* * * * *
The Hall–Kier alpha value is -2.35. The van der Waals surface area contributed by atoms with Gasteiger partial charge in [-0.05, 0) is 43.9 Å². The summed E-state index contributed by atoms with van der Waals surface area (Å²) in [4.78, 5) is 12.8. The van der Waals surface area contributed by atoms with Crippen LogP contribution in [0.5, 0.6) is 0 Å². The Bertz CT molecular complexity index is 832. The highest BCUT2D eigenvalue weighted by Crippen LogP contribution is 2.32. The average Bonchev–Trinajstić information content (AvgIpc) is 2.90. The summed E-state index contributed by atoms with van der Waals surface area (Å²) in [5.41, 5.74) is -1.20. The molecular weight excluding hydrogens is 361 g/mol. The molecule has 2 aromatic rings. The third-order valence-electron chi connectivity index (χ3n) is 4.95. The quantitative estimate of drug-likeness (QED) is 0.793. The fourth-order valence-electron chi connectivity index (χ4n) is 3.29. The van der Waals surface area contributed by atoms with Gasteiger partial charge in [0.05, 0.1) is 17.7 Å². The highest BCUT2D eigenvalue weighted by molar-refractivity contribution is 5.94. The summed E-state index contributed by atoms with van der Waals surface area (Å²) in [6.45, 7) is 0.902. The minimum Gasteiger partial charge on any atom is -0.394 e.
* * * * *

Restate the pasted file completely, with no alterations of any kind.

The Hall–Kier alpha value is -2.35. The van der Waals surface area contributed by atoms with Gasteiger partial charge in [-0.05, 0) is 43.9 Å². The summed E-state index contributed by atoms with van der Waals surface area (Å²) in [4.78, 5) is 12.8. The van der Waals surface area contributed by atoms with Crippen LogP contribution in [0.5, 0.6) is 0 Å². The Bertz CT molecular complexity index is 832. The highest BCUT2D eigenvalue weighted by Crippen LogP contribution is 2.32. The average Bonchev–Trinajstić information content (AvgIpc) is 2.90. The summed E-state index contributed by atoms with van der Waals surface area (Å²) in [5.41, 5.74) is -1.20. The molecular weight excluding hydrogens is 361 g/mol. The molecule has 2 aromatic rings. The third-order valence-electron chi connectivity index (χ3n) is 4.95. The quantitative estimate of drug-likeness (QED) is 0.793. The fourth-order valence-electron chi connectivity index (χ4n) is 3.29. The van der Waals surface area contributed by atoms with Gasteiger partial charge in [0.05, 0.1) is 17.7 Å². The highest BCUT2D eigenvalue weighted by molar-refractivity contribution is 5.94. The summed E-state index contributed by atoms with van der Waals surface area (Å²) in [6.45, 7) is 0.902. The minimum Gasteiger partial charge on any atom is -0.394 e.